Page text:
The leading case, Mesa v. California, was written by Reagan-appointee Sandra Day O’Connor, a former state legislator always mindful of states’ constitutional interests. Explaining the need for a specific “federal defense,” Justice O’Connor offered a constitutional rationale: Article III of the Constitution defines a fixed and limited categories of cases that can be funneled from state to federal court. This includes cases turning on federal law. Unless the Court insisted on a “colorable” federal defense, she explained, defendants might remove cases that did not meaningfully turn on questions of federal law. There would, said O’Connor, then be “serious doubts” about the constitutionality of federal-officer removal.

Willis has drafted an indictment that makes it exceedingly hard for Trump to meet this standard. (Meadows is a much closer case). For one thing, Acts 156 and 157 alleged in the complaint pick out actions Trump took on September 17, 2021, still importuning Georgia Secretary of State Brad Raffensperger to decertify the election. There is no plausible “federal defense” for these actions, which occurred at a time when (all agree) Biden was in the Oval Office.

Even the famous January 2, 2021 call by Trump to the Georgia Secretary of State’s office has no plausible “federal defense.” Trump may try to characterize the call as presidential enforcement of the criminal law against election fraud. But this is not a “colorable” claim. After all, it was the Justice Department’s role, not the White House’s, to investigate potential federal crimes. And as former Attorney General William Barr told the January 6 Select Committee, it had done so and “did not see evidence of fraud, you know, that would have affected the outcome of the election.”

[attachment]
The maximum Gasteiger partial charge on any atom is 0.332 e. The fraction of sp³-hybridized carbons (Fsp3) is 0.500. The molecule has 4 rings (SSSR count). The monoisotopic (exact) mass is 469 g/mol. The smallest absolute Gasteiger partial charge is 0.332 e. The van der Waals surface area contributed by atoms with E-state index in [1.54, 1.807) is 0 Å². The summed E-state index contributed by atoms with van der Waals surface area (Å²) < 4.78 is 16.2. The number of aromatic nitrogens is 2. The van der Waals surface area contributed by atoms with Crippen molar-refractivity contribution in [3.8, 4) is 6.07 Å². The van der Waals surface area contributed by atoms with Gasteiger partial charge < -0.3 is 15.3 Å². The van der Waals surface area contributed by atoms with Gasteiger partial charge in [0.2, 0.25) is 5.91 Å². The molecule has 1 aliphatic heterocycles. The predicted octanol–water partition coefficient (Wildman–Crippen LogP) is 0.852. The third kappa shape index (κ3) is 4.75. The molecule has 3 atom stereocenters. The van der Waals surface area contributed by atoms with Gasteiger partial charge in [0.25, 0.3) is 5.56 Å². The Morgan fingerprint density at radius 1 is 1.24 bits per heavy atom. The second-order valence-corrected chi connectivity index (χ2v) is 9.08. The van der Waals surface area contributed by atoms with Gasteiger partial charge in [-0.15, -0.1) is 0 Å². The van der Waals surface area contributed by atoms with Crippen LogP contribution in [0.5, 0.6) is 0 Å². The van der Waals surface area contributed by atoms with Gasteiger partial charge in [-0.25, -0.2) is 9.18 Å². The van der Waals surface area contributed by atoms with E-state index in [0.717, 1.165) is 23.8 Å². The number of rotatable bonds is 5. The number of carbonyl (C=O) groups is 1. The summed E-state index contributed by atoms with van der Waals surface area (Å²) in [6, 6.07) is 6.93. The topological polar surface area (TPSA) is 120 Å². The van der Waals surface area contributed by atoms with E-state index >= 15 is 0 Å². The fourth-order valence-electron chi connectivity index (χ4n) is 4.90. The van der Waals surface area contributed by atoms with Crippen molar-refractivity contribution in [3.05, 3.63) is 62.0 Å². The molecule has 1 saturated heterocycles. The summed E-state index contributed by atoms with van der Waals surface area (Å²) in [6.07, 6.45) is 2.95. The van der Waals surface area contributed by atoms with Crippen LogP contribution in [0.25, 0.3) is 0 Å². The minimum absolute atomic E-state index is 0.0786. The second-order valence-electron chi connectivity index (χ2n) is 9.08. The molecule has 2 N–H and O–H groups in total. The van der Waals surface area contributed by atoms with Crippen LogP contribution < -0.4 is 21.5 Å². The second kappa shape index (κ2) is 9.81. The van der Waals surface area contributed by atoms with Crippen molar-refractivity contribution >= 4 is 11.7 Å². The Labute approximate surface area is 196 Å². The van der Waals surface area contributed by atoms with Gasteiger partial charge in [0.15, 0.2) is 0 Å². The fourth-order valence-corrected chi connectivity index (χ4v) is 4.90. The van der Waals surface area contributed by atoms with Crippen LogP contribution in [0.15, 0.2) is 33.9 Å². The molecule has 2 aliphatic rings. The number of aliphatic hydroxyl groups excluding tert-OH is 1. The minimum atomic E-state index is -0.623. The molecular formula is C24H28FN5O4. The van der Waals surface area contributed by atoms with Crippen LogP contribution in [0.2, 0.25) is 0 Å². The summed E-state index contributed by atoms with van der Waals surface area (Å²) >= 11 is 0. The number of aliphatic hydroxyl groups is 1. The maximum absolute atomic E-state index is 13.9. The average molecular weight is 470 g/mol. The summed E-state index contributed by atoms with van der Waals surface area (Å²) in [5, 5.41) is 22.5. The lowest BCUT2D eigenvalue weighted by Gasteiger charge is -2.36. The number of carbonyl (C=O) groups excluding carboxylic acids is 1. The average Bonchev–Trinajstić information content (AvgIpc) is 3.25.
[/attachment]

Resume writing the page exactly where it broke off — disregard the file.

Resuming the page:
In any event, Trump’s own questions to Raffensperger plainly give the lie to any claim to be acting in a presidential capacity, rather than as a disgruntled candidate. No prosecutor imaginable says “I just want to find, uh, 11,780 votes, which is one more than [the 11,779 margin of defeat] we have, because we won the state.”

However Meadows and others are treated, then, Trump cannot remove his criminal case from Georgia courts under existing law. If he were to take his case up to the Supreme Court, the current Justices would be forced not just to alter the meaning of a 75-year-old federal law—but to confront Justice O’Connor’s deep-rooted and powerful constitutional argument. Doing this would demand an enormous, and very plainly partisan, lift.

None of this, however, means that those concerned with democracy and the rule of law should rest easy: Just as in 1815, 1830, and 1865, there is a powerful federal policy interest in centralizing prosecutions against national candidates. It is not implausible to think that Congress could enact a statute expanding “national candidate” removal to avoid the evil of rogue prosecutions. And perhaps it should do so: Such a measure might well have appeal on both sides of the aisle right now, albeit for different reasons.

But until that happens, what happens in Fulton County has to stay in the Fulton County Courthouse—at least where Trump is concerned.